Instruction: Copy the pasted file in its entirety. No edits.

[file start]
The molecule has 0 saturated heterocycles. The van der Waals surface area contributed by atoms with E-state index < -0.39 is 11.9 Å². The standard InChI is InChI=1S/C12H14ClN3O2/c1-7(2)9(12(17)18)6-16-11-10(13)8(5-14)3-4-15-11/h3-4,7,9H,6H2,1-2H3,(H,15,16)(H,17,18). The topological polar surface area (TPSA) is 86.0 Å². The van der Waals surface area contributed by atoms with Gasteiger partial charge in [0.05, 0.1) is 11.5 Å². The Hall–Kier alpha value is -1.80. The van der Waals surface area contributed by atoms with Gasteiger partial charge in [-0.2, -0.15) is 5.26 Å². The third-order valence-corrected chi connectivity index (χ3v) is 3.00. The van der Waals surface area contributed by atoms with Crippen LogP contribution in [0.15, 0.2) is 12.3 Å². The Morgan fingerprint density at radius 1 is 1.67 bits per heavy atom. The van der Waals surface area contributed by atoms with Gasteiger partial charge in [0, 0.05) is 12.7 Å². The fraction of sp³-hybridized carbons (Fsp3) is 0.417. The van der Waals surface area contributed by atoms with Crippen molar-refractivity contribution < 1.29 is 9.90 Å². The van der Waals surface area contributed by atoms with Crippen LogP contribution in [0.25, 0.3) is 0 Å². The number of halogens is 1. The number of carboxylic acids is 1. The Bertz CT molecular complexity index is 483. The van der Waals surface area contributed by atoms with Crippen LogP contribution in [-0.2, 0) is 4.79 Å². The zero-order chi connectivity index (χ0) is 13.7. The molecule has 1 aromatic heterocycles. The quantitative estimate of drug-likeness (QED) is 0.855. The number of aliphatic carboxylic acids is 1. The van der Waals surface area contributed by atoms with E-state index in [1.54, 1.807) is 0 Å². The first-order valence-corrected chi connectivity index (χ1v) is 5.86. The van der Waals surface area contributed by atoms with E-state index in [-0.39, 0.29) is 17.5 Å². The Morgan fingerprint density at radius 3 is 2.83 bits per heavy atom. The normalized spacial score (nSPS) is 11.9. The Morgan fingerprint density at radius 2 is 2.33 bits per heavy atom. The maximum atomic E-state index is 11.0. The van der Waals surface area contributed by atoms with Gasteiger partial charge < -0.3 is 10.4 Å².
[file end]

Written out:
The molecule has 0 saturated heterocycles. The van der Waals surface area contributed by atoms with E-state index < -0.39 is 11.9 Å². The standard InChI is InChI=1S/C12H14ClN3O2/c1-7(2)9(12(17)18)6-16-11-10(13)8(5-14)3-4-15-11/h3-4,7,9H,6H2,1-2H3,(H,15,16)(H,17,18). The topological polar surface area (TPSA) is 86.0 Å². The van der Waals surface area contributed by atoms with Gasteiger partial charge in [0.05, 0.1) is 11.5 Å². The Hall–Kier alpha value is -1.80. The van der Waals surface area contributed by atoms with Gasteiger partial charge in [-0.2, -0.15) is 5.26 Å². The third-order valence-corrected chi connectivity index (χ3v) is 3.00. The van der Waals surface area contributed by atoms with Crippen LogP contribution in [0.15, 0.2) is 12.3 Å². The Morgan fingerprint density at radius 1 is 1.67 bits per heavy atom. The van der Waals surface area contributed by atoms with Gasteiger partial charge in [0, 0.05) is 12.7 Å². The fraction of sp³-hybridized carbons (Fsp3) is 0.417. The van der Waals surface area contributed by atoms with Crippen molar-refractivity contribution < 1.29 is 9.90 Å². The van der Waals surface area contributed by atoms with Crippen LogP contribution in [0.25, 0.3) is 0 Å². The number of halogens is 1. The number of carboxylic acids is 1. The Bertz CT molecular complexity index is 483. The van der Waals surface area contributed by atoms with Crippen LogP contribution in [-0.2, 0) is 4.79 Å². The zero-order chi connectivity index (χ0) is 13.7. The molecule has 1 aromatic heterocycles. The quantitative estimate of drug-likeness (QED) is 0.855. The number of aliphatic carboxylic acids is 1. The van der Waals surface area contributed by atoms with E-state index in [1.54, 1.807) is 0 Å². The first-order valence-corrected chi connectivity index (χ1v) is 5.86. The van der Waals surface area contributed by atoms with E-state index in [-0.39, 0.29) is 17.5 Å². The Morgan fingerprint density at radius 3 is 2.83 bits per heavy atom. The normalized spacial score (nSPS) is 11.9. The Morgan fingerprint density at radius 2 is 2.33 bits per heavy atom. The maximum atomic E-state index is 11.0. The van der Waals surface area contributed by atoms with Gasteiger partial charge < -0.3 is 10.4 Å².